During the Intake session after your Brief Assessment, the therapist will ask you why you are seeking therapy or what specific issue is bringing you in for help. The therapist will want to know how this is impacting your life (i.e. I can’t make friends, I can’t focus, I feel confused etc.). They will likely ask your personal history and current situation, who is in your support system and have questions related to medication, substance and alcohol use. You and the therapist my focus on some goals for therapy. Therapy enables people to understand their feelings, what contributes to them feeling a certain way, and explore ways to more effectively manage and reach their goals.
Although we work in a brief therapy framework, there are no session limits at CAPS. The majority of students who come to CAPS see a therapist between 1-4 sessions. Brief therapy is to help students with specific problems or goals so they can get back on track as quickly as possible. You and your therapist will continue to assess your needs together. Sometimes in brief therapy, it may be determined that more sessions are needed to help reach your goals or come to a decision about a specific matter. Other times, deeper long term therapy would be more beneficial. In these cases we usually refer to a community clinician who can see you long-term and on a regular basis.
We carefully consider each individual’s needs and options that are available to them. Many factors are involved when determining the needs of a student and the length of therapy at CAPS. Some considerations may be the severity of current issues that a student has, their access to insurance or transportation, changing circumstances or unexpected events that occur in a student’s life.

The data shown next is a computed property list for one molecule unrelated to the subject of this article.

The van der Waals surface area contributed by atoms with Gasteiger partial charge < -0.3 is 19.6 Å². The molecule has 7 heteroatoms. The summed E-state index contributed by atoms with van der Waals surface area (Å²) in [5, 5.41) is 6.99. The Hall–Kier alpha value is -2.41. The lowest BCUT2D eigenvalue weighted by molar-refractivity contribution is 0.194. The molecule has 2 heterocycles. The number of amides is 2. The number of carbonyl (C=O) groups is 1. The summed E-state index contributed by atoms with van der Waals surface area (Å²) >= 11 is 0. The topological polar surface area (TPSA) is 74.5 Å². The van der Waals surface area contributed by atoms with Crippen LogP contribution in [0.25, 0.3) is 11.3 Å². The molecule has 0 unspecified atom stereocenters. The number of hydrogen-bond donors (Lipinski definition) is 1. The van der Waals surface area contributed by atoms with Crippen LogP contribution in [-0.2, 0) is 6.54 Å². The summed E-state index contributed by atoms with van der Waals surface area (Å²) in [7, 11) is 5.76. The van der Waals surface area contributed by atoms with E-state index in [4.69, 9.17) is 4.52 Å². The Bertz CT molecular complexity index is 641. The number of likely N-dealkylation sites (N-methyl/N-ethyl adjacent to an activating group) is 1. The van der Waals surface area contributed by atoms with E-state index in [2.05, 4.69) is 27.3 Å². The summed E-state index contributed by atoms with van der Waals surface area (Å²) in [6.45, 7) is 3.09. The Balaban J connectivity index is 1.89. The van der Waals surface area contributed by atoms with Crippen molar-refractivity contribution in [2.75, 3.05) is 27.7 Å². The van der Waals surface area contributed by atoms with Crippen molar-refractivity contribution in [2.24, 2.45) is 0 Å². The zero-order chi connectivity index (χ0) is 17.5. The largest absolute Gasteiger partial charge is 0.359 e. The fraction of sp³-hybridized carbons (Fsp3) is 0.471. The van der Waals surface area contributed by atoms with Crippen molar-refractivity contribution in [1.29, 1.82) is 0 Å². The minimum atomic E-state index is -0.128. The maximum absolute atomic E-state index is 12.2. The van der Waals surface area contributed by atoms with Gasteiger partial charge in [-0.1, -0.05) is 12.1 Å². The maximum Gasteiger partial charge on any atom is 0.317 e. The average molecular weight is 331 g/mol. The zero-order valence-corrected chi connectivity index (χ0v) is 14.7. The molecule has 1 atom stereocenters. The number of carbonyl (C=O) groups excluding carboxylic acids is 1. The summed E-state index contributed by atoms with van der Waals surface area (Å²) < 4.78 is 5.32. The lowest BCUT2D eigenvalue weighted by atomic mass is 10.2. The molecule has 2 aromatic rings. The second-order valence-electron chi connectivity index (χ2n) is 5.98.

Sometimes students want short term therapy, but after evaluation longer term recommended or is more beneficial.
CAPS is a confidential service meaning mental health clinicians protect your privacy by not revealing what is talked about in sessions. All information disclosed within counseling sessions is confidential and may not be released to anyone other than health care providers at CAPS and Student Health Services (SHS) without your written permission except in certain situations described below. If UCSB Student Health is collaborating with your care, we may communicate about you with SHS staff (including sharing of medical/mental health records and information).
We are mandated to protect information from your parents, family members, professors, departments, employers, immigration, friends or anyone inquiring about you. We don’t disclose any information related to substance use, legal issues, involvement in sex work, past criminal activity, sexual assault, physical assault, what we talk about in session, or if you attend CAPS.